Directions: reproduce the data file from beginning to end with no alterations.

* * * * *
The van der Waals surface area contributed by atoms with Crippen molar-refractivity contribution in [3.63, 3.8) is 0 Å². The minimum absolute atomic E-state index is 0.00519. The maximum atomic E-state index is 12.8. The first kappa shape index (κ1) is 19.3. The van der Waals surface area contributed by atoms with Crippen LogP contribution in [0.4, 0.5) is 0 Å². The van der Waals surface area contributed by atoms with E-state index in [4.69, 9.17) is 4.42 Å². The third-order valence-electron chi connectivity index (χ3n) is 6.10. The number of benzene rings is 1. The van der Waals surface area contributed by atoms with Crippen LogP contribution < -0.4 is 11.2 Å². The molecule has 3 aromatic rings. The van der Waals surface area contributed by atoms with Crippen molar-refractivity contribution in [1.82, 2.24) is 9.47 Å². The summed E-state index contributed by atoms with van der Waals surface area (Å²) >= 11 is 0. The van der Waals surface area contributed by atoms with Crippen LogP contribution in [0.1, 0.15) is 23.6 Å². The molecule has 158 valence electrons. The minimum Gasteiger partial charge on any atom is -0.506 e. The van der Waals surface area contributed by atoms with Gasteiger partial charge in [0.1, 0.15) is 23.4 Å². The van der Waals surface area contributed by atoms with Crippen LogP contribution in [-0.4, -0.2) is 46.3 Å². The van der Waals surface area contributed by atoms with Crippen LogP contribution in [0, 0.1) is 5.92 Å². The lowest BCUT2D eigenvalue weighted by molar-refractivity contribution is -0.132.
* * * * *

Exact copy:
The van der Waals surface area contributed by atoms with Crippen molar-refractivity contribution in [3.63, 3.8) is 0 Å². The minimum absolute atomic E-state index is 0.00519. The maximum atomic E-state index is 12.8. The first kappa shape index (κ1) is 19.3. The van der Waals surface area contributed by atoms with Crippen LogP contribution in [0.4, 0.5) is 0 Å². The van der Waals surface area contributed by atoms with E-state index in [4.69, 9.17) is 4.42 Å². The third-order valence-electron chi connectivity index (χ3n) is 6.10. The number of benzene rings is 1. The van der Waals surface area contributed by atoms with Crippen LogP contribution < -0.4 is 11.2 Å². The molecule has 3 aromatic rings. The van der Waals surface area contributed by atoms with Crippen molar-refractivity contribution in [1.82, 2.24) is 9.47 Å². The summed E-state index contributed by atoms with van der Waals surface area (Å²) >= 11 is 0. The van der Waals surface area contributed by atoms with Crippen LogP contribution in [0.1, 0.15) is 23.6 Å². The molecule has 158 valence electrons. The minimum Gasteiger partial charge on any atom is -0.506 e. The van der Waals surface area contributed by atoms with Gasteiger partial charge in [0.1, 0.15) is 23.4 Å². The van der Waals surface area contributed by atoms with Crippen LogP contribution in [-0.4, -0.2) is 46.3 Å². The van der Waals surface area contributed by atoms with Crippen LogP contribution in [0, 0.1) is 5.92 Å². The lowest BCUT2D eigenvalue weighted by molar-refractivity contribution is -0.132.